Research Approach and Summary of Findings
IFES advances democracy for a better future and recognizes young people’s important role in building and sustaining democracies. To explore this connection, especially from the perspective of young people, IFES asked how civic education teaches young people to participate in democratic processes. Which strategies are effective in reaching all young people? How can civic education lead to or impact sustained political behavior?
IFES initiated a partnership with KDI, a longstanding youth partner of IFES’ work in Nigeria, to answer these questions. KDI’s priority areas align with IFES’ strategic areas of focus—in particular, a drive to create inclusive democracies that promote young people’s participation.17 IFES and KDI also connect on the importance of using evidence-based research to inform all programming.
IFES and KDI developed a research approach that included a global survey and FGDs. In several meetings, IFES and KDI workshopped survey questions to ensure that they would gather a broad set of information on what works in civic education and what can be improved. The global survey (Annex 1) reached 858 young people in 71 identified countries (see Figure 1), far surpassing what IFES and KDI expected. After the survey, IFES and KDI organized FGDs with young people in countries where the survey response rates were highest. The FGDs allowed space to explore the themes covered in survey responses, gather more nuanced details, and expand on recommendations that were identified in the survey data. The FGDs were co-facilitated by young people who work at IFES and KDI and young leaders from countries where the FGDs were held, for a total of 47 participants from Ecuador, Nigeria, Sri Lanka, Tunisia, and Ukraine.
Demographics of Young People Engaged in the Survey and FGDs
The survey data reflect diverse regional representation, with the largest number of respondents from Africa. Men and women were represented almost equally represented, although 51 percent of men were 30 years or older, while 68 percent of those who identified as women were under 30 years old (see Figure 5). Across most regions, respondents identified as affiliated with CSOs; 61 percent were employed or self-employed, and 28 percent were students (see Figures 2 and 3). Among all respondents, about 85 percent identified as living in urban areas, and 15 percent in rural areas (see Figure 4); 10 percent identified as persons with disabilities (see Figure 6).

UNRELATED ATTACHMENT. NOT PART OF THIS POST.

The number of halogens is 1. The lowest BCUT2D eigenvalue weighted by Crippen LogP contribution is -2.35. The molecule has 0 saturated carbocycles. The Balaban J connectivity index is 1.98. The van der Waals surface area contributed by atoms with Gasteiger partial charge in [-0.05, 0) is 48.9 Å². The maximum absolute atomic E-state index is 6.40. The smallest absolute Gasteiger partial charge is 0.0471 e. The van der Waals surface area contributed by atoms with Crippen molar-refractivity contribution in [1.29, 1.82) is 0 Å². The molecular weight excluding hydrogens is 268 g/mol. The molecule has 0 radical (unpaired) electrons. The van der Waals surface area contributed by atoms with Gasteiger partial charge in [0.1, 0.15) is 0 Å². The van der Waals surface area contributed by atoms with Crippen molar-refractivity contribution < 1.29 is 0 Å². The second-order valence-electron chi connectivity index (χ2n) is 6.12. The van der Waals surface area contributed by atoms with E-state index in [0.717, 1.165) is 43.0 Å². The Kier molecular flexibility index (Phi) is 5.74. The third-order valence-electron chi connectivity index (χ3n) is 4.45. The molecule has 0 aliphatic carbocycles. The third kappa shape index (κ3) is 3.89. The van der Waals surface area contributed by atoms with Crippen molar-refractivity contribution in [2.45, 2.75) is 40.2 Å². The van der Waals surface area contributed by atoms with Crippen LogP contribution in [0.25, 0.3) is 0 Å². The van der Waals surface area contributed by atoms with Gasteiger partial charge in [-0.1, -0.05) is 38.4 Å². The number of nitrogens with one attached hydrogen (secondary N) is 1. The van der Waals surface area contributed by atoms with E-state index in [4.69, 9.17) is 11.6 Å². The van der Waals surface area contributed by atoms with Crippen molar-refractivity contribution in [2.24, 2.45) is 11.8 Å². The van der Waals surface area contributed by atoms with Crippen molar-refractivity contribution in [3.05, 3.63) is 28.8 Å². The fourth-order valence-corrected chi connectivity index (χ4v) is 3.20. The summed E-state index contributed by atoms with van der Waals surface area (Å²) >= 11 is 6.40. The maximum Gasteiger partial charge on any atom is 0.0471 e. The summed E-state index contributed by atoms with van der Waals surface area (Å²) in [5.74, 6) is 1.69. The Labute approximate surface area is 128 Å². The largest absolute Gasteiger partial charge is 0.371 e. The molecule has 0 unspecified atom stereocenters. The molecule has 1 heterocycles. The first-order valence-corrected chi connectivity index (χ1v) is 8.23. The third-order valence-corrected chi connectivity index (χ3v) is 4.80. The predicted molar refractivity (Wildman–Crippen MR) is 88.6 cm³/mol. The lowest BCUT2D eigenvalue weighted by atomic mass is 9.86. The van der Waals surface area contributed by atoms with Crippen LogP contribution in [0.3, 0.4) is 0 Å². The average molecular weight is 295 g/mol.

Demographics of Young People Engaged in the Survey and FGDs Figures 2-6
Key Findings from the Survey and FGDs
Below are key takeaways and interesting data points gathered from the survey and FGD results.
Young people are active in their communities. Sixty-four percent of survey respondents claimed that young people were highly or somewhat engaged in electoral and governance processes in their country (Figure 7). When asked to describe their involvement in civic engagement, many cited volunteerism and service learning, advocacy and activism, and participation in youth associations or clubs. Respondents also identified electoral participation as one of the top ways that young people engage in their communities (Figure 8).
Key Findings Figures 7-8
Not all young people have equitable access to participate in civic and political life. About half of all survey respondents believed that young women and young people with disabilities do not have equal access to engage in their communities (see Figures 9 and 10). This response rate was similar among women and respondents with disabilities. Societal exclusion, stigmatization and discrimination, cultural norms, and legal barriers were raised as obstacles to their participation.
Social media is an effective method for engaging young people. Most survey respondents, including 78 percent of those living in rural areas, identified social media campaigns as the most effective nonformal civic education method for engaging young people (see Figure 11). Respondents also identified social media campaigns as the nonformal civic education strategy that they see young people leading most in their communities.